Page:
Dumpster, Guarded

When 12 police officers are guarding a food-laden Dumpster, it’s worth reassessing the chain of events.

Here goes: Portland store loses power due to snow and ice storm. Store throws away lots of food. Word spreads in city where 300,000 lack power. People come to grab food from dumpster. Store employees prevent dumpster diving and call police when people refuse to leave. Police guard trash, but eventually leave. People snag discarded food for themselves and the many free fridges around the city.

First, what a sad saga, in an especially hard time for so many Portlanders and Americans. Second, there are no real winners here.

Edible food should never end up in the trash; it should be donated via non-profits to those in need or, at worst, composted. The conflict here stems from the words “edible” and “non-profits.” With the latter, supermarkets are free from liability–as outlined in the Good Samaritan Act–only if excess food is donated to a 501(c)(3) hunger relief org. Stores also don’t want people digging through their trash, which is technically trespassing (if food is in a Dumpster). Yet, the edibility of the tossed food gets at the heart of the matter.

The Fred Meyer, like any chain, would have strict food safety guidelines. Their power outage (no backup generator??) meant that refrigerator and freezer temperatures inched above the allowed temperature. At that point, the store sees that food as inedible and a potential food safety hazard. Even though it was freezing outside, it wasn’t in the store. Yet, those food safety rules contain, to borrow a phrase the store used, an “abundance of caution.” It is likely that the food was fine, and would remain so after being discarded, given the winter freeze that had prompted this entire saga. Yet, that common sense, five-second-rule-ish approach to edibility will never trump the bureaucratic, “time and temperature” rules of a grocery chain.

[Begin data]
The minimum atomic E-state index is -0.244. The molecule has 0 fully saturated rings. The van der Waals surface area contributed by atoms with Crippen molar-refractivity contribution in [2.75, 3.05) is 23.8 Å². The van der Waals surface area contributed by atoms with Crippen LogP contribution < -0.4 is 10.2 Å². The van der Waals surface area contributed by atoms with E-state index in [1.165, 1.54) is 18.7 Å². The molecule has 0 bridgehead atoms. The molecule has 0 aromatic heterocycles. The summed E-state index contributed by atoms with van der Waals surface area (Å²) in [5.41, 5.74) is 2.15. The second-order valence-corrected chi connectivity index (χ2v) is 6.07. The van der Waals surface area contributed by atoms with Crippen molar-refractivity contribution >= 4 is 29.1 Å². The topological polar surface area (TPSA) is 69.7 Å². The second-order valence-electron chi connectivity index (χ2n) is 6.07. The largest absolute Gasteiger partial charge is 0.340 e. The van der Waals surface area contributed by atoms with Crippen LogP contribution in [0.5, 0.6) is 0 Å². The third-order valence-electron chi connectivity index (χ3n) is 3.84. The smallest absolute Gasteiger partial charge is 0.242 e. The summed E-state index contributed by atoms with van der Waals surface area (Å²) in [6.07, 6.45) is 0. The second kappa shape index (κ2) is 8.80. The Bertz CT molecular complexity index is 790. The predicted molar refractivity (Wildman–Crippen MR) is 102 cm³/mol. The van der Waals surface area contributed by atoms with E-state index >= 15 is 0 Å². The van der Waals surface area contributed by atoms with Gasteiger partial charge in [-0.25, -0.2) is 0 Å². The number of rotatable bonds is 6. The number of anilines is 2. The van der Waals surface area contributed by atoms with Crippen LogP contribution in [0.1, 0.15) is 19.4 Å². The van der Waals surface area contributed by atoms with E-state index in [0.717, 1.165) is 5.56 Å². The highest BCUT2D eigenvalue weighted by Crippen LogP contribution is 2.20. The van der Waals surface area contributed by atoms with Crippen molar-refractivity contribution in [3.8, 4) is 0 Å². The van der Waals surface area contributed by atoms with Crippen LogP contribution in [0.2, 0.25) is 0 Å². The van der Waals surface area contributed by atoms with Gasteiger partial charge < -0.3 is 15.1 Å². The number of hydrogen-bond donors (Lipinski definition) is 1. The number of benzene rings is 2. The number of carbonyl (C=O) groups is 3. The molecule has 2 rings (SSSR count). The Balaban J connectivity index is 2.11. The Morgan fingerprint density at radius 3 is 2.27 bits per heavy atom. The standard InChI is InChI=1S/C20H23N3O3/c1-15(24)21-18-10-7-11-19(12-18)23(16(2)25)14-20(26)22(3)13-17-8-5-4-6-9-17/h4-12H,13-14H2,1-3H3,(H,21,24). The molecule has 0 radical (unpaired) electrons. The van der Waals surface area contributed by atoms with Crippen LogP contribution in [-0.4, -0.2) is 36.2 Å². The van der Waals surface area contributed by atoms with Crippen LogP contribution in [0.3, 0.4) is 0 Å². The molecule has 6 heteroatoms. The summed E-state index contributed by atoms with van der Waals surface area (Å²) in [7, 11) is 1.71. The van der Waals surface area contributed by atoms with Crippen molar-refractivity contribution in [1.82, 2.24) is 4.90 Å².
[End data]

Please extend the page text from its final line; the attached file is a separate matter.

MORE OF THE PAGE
Meanwhile, the pandemic-induced hunger and the powerlessness (literal and figurative) of many Portlanders only made the saga worse. Juxtaposed against that need, the edible abundance being dumped was incredibly galling, especially for those looking to feed hungry families, friends, and neighbors. Hence the frustration outside the store, which led to the police being called.

There’s so much legitimate debate these days on the role of the police. But protecting the contents of a dumpster would seem to be pretty widely accepted as a subpar use of police officers. What I mean to say is–come on!! Twelve police officers guarding a store’s trash!?! Not a great use of civic resources to have a dozen cops ensure that a store’s trash doesn’t become any citizens’ treasure.

Once it became clear that the power outage would threaten so much food, the store management could have been more proactive. For example, they could have called their local food recovery organization for an emergency pickup or even brought food outside to keep it at temperature. The store may say that moving that food from the cases would have required too much labor. But they reportedly had nine employees guarding the dumpster before the police arrived. How much food could nine employees have prevented from reaching that end?

Procedural failings like this one are even harder to stomach in this time of great need. Especially when the alternative is chucking boxloads of beef, seafood, and produce. While stores regularly donate some foods, they could improve by preventing perishable, nutritious goods from being dumped. Instead of guarding gourmet trash, supermarkets should devote that time, energy, and resources into preventing that food from reaching it.

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Note: The Oregonian article mentioned that one person referenced the date on a carton of juice found in the Dumpster. The date label on a food item ceases to be relevant if it’s not kept at the right temperature.

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